America at war! (1941–) – Part 5

Monahan: The Cajuns cavort at Playhouse

By Kaspar Monahan

Gloria De Cicco, Stokowski linked

In Washington –
Board urges equitable tax for business

Program needed for post-war stimulus
By Roger W. Stuart, Scripps-Howard staff writer

Senate buries manpower bill by 46-29 vote

New efforts begun for labor legislation

Everybody is anxious to aid war veterans – it means bureau jobs

That’s reason why federal government grows – all have eye on post-war controls
By Charles T. Lucey, Scripps-Howard staff writer

Republicans win in St. Louis

Roosevelt approves increase in debt limit

WASHINGTON (UP) – President Roosevelt has approved legislation raising the federal debt limit from $260 to $300 billion, the White House announced today.

The debt now stands at $235 billion. Budget Bureau estimates forecast a debt of $292 billion at the end of the 1946 fiscal year – June 30, 1946.

Editorial: Right the first time

Editorial: Stand by San Francisco

Editorial: Passover in Hitler’s Reich

Editorial: The eternal feminine

What does an American woman think about while she is a prisoner of war? Here are a few words from an Army nurse brought home after being held by the Japs more than two years:

We thought and talked a lot about pretty clothes. We spent hours designing lovely things we’d like to wear. Soon as we reached home, we started out, with our backpay, to buy underthings to express ourselves under these uniforms.

Go ahead and express yourselves, ladies.

Edson: State full-job bills follow federal pattern

By Peter Edson

Ferguson: Discipline for children

By Mrs. Walter Ferguson

Background of news –
Alps the final stronghold

By Bertram Benedict

Civilian goods assured year after V-E Day

Full production promised by Krug

Steel orders are beginning to level off

Cancellations gain in this district

Poll: Public opposes labor practice of make-work

66% want law to prohibit it
By George Gallup, Director, American Institute of Public Opinion

‘Wild promises’ on food charged

Economist stresses great demands

Ernie Pyle V Norman

Roving Reporter

By Ernie Pyle

WITH THE MARINES ON OKINAWA BEACHHEAD (by Navy radio) – You wouldn’t believe it. and we don’t either. It just can’t be true. And yet it is true.

The regiment of Marines that I am with landed this morning on the beaches of Okinawa and were absolutely unopposed, which is indeed an odd experience for a Marine.

Nobody among us had dreamed of such a thing. We all thought there would be slaughter on the beaches. There was some opposition to the right and to the left of us, but on our beach, nothing, absolutely nothing.

We don’t expect this to continue, of course. A Marine doesn’t fool himself like that. Certainly, there will be hard fighting ahead and we all have our fingers crossed. But to get the firm foothold we have, with most of our men ashore and our supplies rolling in, is a gift for which we are grateful.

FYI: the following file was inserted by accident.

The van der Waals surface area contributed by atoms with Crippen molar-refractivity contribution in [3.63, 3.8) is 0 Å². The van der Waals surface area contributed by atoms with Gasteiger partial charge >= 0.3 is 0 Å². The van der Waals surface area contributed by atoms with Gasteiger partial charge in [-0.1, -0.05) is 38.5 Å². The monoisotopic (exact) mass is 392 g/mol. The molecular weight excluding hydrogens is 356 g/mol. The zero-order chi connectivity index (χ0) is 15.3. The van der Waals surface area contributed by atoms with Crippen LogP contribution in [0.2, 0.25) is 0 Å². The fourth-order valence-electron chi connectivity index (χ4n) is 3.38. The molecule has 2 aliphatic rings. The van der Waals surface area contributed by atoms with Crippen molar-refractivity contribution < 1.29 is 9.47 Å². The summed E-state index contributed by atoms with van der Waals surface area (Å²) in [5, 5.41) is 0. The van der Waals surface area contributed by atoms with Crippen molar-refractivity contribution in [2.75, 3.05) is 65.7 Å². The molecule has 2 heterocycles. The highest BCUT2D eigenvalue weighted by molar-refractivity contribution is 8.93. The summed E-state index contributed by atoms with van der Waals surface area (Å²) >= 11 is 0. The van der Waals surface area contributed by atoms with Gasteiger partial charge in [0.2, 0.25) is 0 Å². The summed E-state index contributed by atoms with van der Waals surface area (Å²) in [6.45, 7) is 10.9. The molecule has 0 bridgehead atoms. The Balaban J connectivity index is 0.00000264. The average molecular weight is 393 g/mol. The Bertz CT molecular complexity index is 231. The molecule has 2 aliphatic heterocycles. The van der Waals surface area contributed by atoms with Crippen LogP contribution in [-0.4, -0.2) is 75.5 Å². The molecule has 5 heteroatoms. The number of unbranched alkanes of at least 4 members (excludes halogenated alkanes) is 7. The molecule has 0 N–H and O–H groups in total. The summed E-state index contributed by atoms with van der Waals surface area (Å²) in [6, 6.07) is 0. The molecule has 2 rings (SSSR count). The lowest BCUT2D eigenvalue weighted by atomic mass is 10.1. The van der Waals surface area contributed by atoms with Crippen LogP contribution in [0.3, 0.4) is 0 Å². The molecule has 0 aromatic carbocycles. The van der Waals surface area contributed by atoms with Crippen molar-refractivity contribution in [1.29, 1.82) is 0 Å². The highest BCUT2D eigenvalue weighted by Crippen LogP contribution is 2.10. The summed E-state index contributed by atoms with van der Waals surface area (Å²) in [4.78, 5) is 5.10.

More like home

This is Easter Sunday morning. It is a beautiful one. One of the Marines, after spending months in the tropics, remarked a while ago, “This weather feels more like American weather than anything since I left home.”

It is sunshiny and very warm. We had heard it would be cold and many of the boys wore heavy underwear. Now we are sweating and regretting. I wore two pairs of pants, but I am about to take off one of them.

We are dressed in green herringbone combat uniforms. Everybody made the trip in khaki and changed this morning aboard ship. The men left their old khaki lying on their bunks and they’ll be collected by the Navy, cleaned and used to clothe prisoners and our own casualties who have lost their clothes.

On our ship we were up to 4 a.m. We had done our final packing of gear last night. We brought ashore only what we could carry on our backs. When we put on our new green fatigues, one Marine remarked, “the latest Easter style – herringbone twill.”

Wonderful feeling

My schedule for landing was an early one. I was ashore a short time after the first wave. Correspondents were forbidden to go before the fifth wave. I was on the seventh.

I had dreaded the sight of the beach littered with mangled bodies. My first look up and down the beach was a reluctant one. And then like a man in the movies who looks and looks away and then suddenly looks back unbelieving. I realized there were no bodies anywhere – and no wounded. What a wonderful feeling!

In fact, our entire regiment came ashore with only two casualties. One was a Marine who hurt his foot getting out of an amphibious truck. And the other was, of all things, a case of heat prostration!

And to fulfill the picnic atmosphere, listen to this–

Aboard ship we had turkey dinner last night. So, this morning they fixed me up with a big snack of turkey wings, bread, oranges and apples. So instead of grabbing a hasty bite of K rations our first meal ashore, we sat and lunched on turkey wings and oranges.

Nice Easter

There are low chalky cliffs on this island. In these cliffs are caves. In the caves are brick-colored urns a couple of feet high. And in these urns are the ashes of many honorable ancestors.

Our bombardment had shattered many of these burial vaults. What our big guns missed, the soldiers and Marines took a precautionary look into by prying off the stone slabs at the entrances.

In front, looking out to sea, stands our mighty fleet with scores of little black lines extending to shore – our thousands and thousands of landing craft bringing more men and big guns and supplies.

And behind me, not two feet away, is a cave full of ex-Japanese, which is just the way it should be. What a nice Easter Sunday after all.

Stokes: City of the dead

By Thomas L. Stokes